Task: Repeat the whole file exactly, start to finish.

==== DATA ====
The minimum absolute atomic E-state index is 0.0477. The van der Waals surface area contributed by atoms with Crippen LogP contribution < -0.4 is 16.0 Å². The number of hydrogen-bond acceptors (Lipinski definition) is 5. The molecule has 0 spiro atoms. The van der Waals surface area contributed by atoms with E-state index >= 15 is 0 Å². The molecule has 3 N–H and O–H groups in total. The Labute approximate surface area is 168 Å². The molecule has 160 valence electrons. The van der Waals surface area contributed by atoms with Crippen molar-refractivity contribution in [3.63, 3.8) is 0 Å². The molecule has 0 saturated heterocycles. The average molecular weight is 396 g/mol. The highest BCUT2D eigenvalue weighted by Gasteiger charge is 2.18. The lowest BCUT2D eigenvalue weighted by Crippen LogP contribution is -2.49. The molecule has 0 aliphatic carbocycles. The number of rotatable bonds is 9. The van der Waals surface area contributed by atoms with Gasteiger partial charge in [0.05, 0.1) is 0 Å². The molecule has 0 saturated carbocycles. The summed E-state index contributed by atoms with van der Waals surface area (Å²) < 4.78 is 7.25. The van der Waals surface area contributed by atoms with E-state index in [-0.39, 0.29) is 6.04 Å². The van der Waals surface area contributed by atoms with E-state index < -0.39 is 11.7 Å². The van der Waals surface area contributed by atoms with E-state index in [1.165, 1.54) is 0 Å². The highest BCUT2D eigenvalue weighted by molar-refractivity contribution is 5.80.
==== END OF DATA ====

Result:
The minimum absolute atomic E-state index is 0.0477. The van der Waals surface area contributed by atoms with Crippen LogP contribution < -0.4 is 16.0 Å². The number of hydrogen-bond acceptors (Lipinski definition) is 5. The molecule has 0 spiro atoms. The van der Waals surface area contributed by atoms with E-state index >= 15 is 0 Å². The molecule has 3 N–H and O–H groups in total. The Labute approximate surface area is 168 Å². The molecule has 160 valence electrons. The van der Waals surface area contributed by atoms with Crippen molar-refractivity contribution in [3.63, 3.8) is 0 Å². The molecule has 0 saturated heterocycles. The average molecular weight is 396 g/mol. The highest BCUT2D eigenvalue weighted by Gasteiger charge is 2.18. The lowest BCUT2D eigenvalue weighted by Crippen LogP contribution is -2.49. The molecule has 0 aliphatic carbocycles. The number of rotatable bonds is 9. The van der Waals surface area contributed by atoms with Gasteiger partial charge in [0.05, 0.1) is 0 Å². The molecule has 0 saturated carbocycles. The summed E-state index contributed by atoms with van der Waals surface area (Å²) < 4.78 is 7.25. The van der Waals surface area contributed by atoms with E-state index in [-0.39, 0.29) is 6.04 Å². The van der Waals surface area contributed by atoms with E-state index < -0.39 is 11.7 Å². The van der Waals surface area contributed by atoms with E-state index in [1.165, 1.54) is 0 Å². The highest BCUT2D eigenvalue weighted by molar-refractivity contribution is 5.80.